But the higher compression, mediocre knock sensors, and inconsistent ignition timing drift that's inherent to the GTE's factory CPS & ECU design all make it a low-boost sort of game if you want any sort of reliability.

If one was starting from scratch entirely and shooting for the moon with forged internals, big turbo, modern EMS with a cam and crank sensor and a brand new wiring harness to match, etc - a GE block would be a good basis because it naturally eliminates the oil squirters and the GTE's oil filter housing/bypass garbage and all that stuff. A quality oil cooler is a damn good idea too. The oil squirters trade oil pressure and elevated oil temps for the sake of maybe preventing detonation.
With a modern ECU with good tuning I don't see the point of oil squirters for 99%+ of builds personally.
wow I had no idea. i would be using the stock CT26. I always wondered if I needed to tap the block for oil lines and such. since I don't am I just adding a oil cooler, I can just mount that on or behind the intercooler. as for the electronics, I am thinking it would be stock ecu something aftermarket i can afford. EMS get expensive lol. so in other words NA-T would be the way to go if I wanted to go turbo. i am honestly thinking about it .. power goals are 300hp to 350 nothing major and a W58 transmission swap I have already done.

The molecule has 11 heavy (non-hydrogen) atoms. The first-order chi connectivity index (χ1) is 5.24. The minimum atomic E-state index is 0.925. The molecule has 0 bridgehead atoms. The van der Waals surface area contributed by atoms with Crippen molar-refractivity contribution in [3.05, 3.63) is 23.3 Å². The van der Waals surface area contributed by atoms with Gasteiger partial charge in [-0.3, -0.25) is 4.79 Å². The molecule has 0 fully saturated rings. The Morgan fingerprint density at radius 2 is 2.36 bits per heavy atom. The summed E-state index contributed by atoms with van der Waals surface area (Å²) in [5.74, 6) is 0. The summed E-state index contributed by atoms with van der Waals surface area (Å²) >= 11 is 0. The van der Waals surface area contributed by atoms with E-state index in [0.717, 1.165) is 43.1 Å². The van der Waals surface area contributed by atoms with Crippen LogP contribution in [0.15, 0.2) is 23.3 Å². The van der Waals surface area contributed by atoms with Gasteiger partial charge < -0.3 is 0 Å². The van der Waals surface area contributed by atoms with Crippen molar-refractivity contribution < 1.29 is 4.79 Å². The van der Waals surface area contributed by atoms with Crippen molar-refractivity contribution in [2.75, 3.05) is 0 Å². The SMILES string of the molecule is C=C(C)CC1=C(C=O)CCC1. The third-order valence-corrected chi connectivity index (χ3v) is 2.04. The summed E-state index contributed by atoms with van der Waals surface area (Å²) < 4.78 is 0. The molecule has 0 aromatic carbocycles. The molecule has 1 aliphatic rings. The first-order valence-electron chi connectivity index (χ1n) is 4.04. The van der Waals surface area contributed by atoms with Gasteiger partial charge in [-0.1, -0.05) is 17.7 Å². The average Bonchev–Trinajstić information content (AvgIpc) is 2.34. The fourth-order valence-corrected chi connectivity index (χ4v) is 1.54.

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Discussion Starter · #6 ·
I built my engine on a GE block. Only thing I had to do was machine the second knock sensor where it is on the GTE block. Idr any other major changes. If you get a GE and want to go na-t I have an 88' yellow plug ecu and turbo setup. Hell I even have GTE rods and pistons that are good, I went forged.
i will keep that in mind !!
 

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Discussion Starter · #7 ·
I would do what Wreckless said. You can swap in a 7MGTE and possibly have a failure in the future, or you can take time to curate the parts you need for a bulletproof NA-T build that can last a lifetime. A lot of owners are really eager to just get it on the road and then wonder why their head gasket is blown. :coffee:
that's right. I have learned that is why it takes so long for people to build turbo cars... they save the money for the labor and source parts piece by piece, within 5 to 10 years time you will be able to afford to get the job done. I am in no rush to do this.. after the stolen crankshaft issue the build is underway.. so I will have a fresh stock GE built that I can put in storage and just round up all my parts .. in the mean time hopefully I will have one car that I can enjoy in stock form. and save my money. like I said I am not looking for major tire shredding horsepower numbers. I am looking for that back road mountain twisties kinda speed. That early Sunday morning spirit drive.